“Too Famous” includes a few of them — Jared Kushner, Tucker Carlson and Ronan Farrow. And Mr. Carlson, for one, was happy to sit down with Mr. Wolff. “He is one of the last interesting people in American media,” Mr. Carlson texted me. “Anyone who doubts that should have lunch with him.”

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NBC Tries to Salvage a Difficult Olympics

The 1992 Olympics in Barcelona had the Dream Team. The 2008 Olympics in Beijing had the Michael Phelps medal sweep. The Tokyo Olympics has a pandemic.

That has been the greatest challenge for NBCUniversal, the company that paid more than $1 billion to run 7,000 hours of games coverage across two broadcast networks, six cable channels and a fledgling streaming platform, Peacock.

The ratings have been a disappointment, averaging 16.8 million viewers a night through Tuesday, a steep drop from the 29 million who tuned in through the same day of the Rio de Janeiro Olympics in 2016. NBCUniversal has offered to make up for the smaller than expected television audience by offering free ads to some companies that bought commercial time during the games, according to four people with knowledge of the matter, who spoke on the condition of anonymity to discuss negotiations.

opening ceremony set a downbeat tone. Instead of the usual pageant of athletes smiling and waving to the crowd, there was a procession of participants walking through a mostly empty Tokyo Olympic Stadium, all wearing masks to protect themselves against the spread of Covid-19 as a new variant raged. The live morning broadcast and prime-time replay drew the lowest ratings for an opening ceremony in 33 years, with just under 17 million viewers. The high came Sunday, July 25, when a little more than 20 million people tuned in.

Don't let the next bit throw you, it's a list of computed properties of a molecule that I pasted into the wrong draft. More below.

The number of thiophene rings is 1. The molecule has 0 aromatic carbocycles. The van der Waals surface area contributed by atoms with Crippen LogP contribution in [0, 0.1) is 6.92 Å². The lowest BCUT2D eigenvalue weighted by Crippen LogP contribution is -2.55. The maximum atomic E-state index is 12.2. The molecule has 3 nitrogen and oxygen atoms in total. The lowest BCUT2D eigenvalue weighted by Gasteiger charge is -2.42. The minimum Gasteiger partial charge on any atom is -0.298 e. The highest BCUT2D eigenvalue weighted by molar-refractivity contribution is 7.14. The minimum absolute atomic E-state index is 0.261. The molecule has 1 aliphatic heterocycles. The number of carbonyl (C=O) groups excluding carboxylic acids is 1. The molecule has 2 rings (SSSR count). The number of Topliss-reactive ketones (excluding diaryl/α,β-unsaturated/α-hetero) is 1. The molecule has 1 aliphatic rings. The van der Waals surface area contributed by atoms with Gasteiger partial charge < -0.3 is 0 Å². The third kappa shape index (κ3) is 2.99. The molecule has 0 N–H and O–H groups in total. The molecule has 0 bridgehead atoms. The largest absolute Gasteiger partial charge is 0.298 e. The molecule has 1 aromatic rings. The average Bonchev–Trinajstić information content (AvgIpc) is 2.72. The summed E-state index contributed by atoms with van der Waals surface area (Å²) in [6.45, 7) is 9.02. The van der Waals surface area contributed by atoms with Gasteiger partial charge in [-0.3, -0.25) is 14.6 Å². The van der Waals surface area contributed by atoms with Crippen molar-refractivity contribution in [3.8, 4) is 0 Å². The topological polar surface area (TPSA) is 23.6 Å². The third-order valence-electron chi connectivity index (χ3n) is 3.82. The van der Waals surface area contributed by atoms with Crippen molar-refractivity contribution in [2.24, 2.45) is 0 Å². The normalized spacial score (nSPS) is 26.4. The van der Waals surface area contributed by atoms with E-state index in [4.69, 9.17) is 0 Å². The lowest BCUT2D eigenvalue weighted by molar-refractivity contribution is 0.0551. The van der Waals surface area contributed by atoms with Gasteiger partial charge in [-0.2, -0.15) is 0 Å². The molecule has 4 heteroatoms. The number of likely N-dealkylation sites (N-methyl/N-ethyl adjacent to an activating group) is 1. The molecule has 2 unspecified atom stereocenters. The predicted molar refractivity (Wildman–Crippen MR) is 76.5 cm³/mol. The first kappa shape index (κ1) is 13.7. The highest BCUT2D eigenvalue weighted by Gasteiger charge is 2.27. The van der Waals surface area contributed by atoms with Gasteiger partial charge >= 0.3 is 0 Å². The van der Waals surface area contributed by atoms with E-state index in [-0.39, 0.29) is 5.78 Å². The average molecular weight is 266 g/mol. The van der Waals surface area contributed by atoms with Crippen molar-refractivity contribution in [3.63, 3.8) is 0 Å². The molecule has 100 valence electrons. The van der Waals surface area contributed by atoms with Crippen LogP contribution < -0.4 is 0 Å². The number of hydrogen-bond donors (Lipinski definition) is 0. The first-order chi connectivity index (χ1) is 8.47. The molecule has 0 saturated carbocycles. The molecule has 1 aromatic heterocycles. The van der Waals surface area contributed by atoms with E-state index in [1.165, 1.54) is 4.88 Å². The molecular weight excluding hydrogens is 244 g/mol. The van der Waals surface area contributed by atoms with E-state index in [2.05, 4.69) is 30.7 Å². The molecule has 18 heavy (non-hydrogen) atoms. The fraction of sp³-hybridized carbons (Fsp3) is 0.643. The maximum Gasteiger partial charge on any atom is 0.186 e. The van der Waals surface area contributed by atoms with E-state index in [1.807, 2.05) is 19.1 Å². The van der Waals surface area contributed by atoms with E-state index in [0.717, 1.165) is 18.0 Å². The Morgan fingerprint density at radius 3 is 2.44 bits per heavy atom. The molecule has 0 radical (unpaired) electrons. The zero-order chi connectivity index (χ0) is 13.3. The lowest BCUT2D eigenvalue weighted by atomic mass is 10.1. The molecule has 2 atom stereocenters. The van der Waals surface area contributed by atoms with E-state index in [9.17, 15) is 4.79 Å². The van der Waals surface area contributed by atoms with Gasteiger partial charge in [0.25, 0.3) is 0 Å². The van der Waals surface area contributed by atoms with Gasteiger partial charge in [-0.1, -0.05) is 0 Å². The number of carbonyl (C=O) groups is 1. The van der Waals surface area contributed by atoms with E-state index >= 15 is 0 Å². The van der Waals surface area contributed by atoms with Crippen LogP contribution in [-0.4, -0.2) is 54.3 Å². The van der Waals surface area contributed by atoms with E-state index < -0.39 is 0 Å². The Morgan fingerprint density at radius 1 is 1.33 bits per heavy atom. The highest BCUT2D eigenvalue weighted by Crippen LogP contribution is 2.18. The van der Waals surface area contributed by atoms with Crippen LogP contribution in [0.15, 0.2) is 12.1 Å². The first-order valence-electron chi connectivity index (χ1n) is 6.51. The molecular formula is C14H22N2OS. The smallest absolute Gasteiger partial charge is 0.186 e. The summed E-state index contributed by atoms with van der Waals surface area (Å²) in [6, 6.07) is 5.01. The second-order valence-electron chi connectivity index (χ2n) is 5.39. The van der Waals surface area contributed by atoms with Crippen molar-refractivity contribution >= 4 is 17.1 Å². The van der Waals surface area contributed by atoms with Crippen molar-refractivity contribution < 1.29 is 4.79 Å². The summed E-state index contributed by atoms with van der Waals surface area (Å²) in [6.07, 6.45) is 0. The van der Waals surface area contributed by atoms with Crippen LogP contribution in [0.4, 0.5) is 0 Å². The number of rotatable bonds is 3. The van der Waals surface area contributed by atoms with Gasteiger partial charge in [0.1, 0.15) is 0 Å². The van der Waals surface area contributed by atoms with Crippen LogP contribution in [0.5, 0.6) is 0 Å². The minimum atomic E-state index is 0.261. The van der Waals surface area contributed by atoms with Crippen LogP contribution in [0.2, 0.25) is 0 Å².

24 years as NBC’s prime-time Olympics host before leaving the network in 2017. “You can’t create something out of thin air. Everybody knows that this is, we hope, a one-of-a-kind Olympics.”

“It’s like if somebody is running the 100 meters and they have a weight around their ankles,” Mr. Costas continued. “That is not a fair judge of their speed.”

A widespread change in viewing habits, from traditional TV to streaming platforms, has been a big factor in the number of people watching. While NBC’s prime-time audience has shrunk considerably from what it was for the Rio games five years ago, the Olympics broadcasts are still bringing in significantly more viewers than even the most popular entertainment shows. The most recent episode of CBS’s “Big Brother,” a ratings leader, drew an audience of less than four million.